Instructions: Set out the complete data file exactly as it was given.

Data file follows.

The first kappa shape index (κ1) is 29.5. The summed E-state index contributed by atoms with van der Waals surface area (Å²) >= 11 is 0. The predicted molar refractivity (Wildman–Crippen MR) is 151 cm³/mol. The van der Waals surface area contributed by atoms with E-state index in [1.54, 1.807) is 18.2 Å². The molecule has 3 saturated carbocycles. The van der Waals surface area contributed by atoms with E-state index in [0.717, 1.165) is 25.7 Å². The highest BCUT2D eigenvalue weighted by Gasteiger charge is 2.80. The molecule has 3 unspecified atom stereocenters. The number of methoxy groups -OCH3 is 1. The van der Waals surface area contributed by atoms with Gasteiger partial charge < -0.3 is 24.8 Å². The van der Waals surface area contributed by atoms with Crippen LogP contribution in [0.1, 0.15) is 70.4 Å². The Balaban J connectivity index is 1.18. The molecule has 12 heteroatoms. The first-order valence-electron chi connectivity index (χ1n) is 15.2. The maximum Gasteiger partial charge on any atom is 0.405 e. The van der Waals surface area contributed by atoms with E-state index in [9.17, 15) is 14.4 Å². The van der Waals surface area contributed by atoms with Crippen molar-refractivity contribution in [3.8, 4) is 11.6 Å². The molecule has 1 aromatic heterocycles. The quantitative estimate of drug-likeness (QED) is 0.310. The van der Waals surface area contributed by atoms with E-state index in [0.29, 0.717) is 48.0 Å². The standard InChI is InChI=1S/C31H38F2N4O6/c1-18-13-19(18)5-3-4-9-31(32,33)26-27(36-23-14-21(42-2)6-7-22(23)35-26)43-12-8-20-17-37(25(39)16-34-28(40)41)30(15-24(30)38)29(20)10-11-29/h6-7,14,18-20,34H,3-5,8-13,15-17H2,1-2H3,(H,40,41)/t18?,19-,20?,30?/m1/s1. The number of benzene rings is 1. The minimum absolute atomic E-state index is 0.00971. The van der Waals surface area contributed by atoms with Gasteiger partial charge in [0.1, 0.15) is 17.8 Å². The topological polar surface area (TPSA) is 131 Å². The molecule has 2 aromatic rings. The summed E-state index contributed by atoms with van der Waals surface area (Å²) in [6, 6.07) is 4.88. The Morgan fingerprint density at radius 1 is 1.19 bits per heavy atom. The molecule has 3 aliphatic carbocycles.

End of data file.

The first kappa shape index (κ1) is 29.5. The summed E-state index contributed by atoms with van der Waals surface area (Å²) >= 11 is 0. The predicted molar refractivity (Wildman–Crippen MR) is 151 cm³/mol. The van der Waals surface area contributed by atoms with E-state index in [1.54, 1.807) is 18.2 Å². The molecule has 3 saturated carbocycles. The van der Waals surface area contributed by atoms with E-state index in [0.717, 1.165) is 25.7 Å². The highest BCUT2D eigenvalue weighted by Gasteiger charge is 2.80. The molecule has 3 unspecified atom stereocenters. The number of methoxy groups -OCH3 is 1. The van der Waals surface area contributed by atoms with Gasteiger partial charge < -0.3 is 24.8 Å². The van der Waals surface area contributed by atoms with Crippen LogP contribution in [0.1, 0.15) is 70.4 Å². The Balaban J connectivity index is 1.18. The molecule has 12 heteroatoms. The first-order valence-electron chi connectivity index (χ1n) is 15.2. The maximum Gasteiger partial charge on any atom is 0.405 e. The van der Waals surface area contributed by atoms with E-state index in [9.17, 15) is 14.4 Å². The van der Waals surface area contributed by atoms with Crippen molar-refractivity contribution in [3.8, 4) is 11.6 Å². The molecule has 1 aromatic heterocycles. The quantitative estimate of drug-likeness (QED) is 0.310. The van der Waals surface area contributed by atoms with E-state index in [0.29, 0.717) is 48.0 Å². The standard InChI is InChI=1S/C31H38F2N4O6/c1-18-13-19(18)5-3-4-9-31(32,33)26-27(36-23-14-21(42-2)6-7-22(23)35-26)43-12-8-20-17-37(25(39)16-34-28(40)41)30(15-24(30)38)29(20)10-11-29/h6-7,14,18-20,34H,3-5,8-13,15-17H2,1-2H3,(H,40,41)/t18?,19-,20?,30?/m1/s1. The number of benzene rings is 1. The minimum absolute atomic E-state index is 0.00971. The van der Waals surface area contributed by atoms with Gasteiger partial charge in [0.1, 0.15) is 17.8 Å². The topological polar surface area (TPSA) is 131 Å². The molecule has 2 aromatic rings. The summed E-state index contributed by atoms with van der Waals surface area (Å²) in [6, 6.07) is 4.88. The Morgan fingerprint density at radius 1 is 1.19 bits per heavy atom. The molecule has 3 aliphatic carbocycles.